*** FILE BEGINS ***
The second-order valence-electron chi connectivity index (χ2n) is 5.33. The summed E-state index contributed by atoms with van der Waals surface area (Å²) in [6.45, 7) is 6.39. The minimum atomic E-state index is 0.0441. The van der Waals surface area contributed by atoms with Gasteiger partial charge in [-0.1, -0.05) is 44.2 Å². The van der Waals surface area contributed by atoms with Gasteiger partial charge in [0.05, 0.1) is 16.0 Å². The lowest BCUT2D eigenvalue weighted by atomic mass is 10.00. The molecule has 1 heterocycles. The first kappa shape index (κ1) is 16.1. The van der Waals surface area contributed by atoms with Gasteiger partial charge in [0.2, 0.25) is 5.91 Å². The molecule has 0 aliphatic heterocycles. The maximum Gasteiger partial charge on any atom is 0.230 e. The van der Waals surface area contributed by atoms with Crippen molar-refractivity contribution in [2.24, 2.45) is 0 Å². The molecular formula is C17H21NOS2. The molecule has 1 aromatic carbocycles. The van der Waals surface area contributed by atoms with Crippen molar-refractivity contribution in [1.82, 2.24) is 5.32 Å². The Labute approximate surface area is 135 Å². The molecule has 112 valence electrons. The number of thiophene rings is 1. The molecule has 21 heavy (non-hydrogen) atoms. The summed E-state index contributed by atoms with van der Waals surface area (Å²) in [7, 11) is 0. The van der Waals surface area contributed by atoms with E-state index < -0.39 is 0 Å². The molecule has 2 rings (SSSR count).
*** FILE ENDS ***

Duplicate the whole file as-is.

The second-order valence-electron chi connectivity index (χ2n) is 5.33. The summed E-state index contributed by atoms with van der Waals surface area (Å²) in [6.45, 7) is 6.39. The minimum atomic E-state index is 0.0441. The van der Waals surface area contributed by atoms with Gasteiger partial charge in [-0.1, -0.05) is 44.2 Å². The van der Waals surface area contributed by atoms with Gasteiger partial charge in [0.05, 0.1) is 16.0 Å². The lowest BCUT2D eigenvalue weighted by atomic mass is 10.00. The molecule has 1 heterocycles. The first kappa shape index (κ1) is 16.1. The van der Waals surface area contributed by atoms with Gasteiger partial charge in [0.2, 0.25) is 5.91 Å². The molecule has 0 aliphatic heterocycles. The maximum Gasteiger partial charge on any atom is 0.230 e. The van der Waals surface area contributed by atoms with Crippen molar-refractivity contribution in [2.24, 2.45) is 0 Å². The molecular formula is C17H21NOS2. The molecule has 1 aromatic carbocycles. The van der Waals surface area contributed by atoms with Crippen molar-refractivity contribution in [1.82, 2.24) is 5.32 Å². The Labute approximate surface area is 135 Å². The molecule has 112 valence electrons. The number of thiophene rings is 1. The molecule has 21 heavy (non-hydrogen) atoms. The summed E-state index contributed by atoms with van der Waals surface area (Å²) in [7, 11) is 0. The van der Waals surface area contributed by atoms with E-state index < -0.39 is 0 Å². The molecule has 2 rings (SSSR count).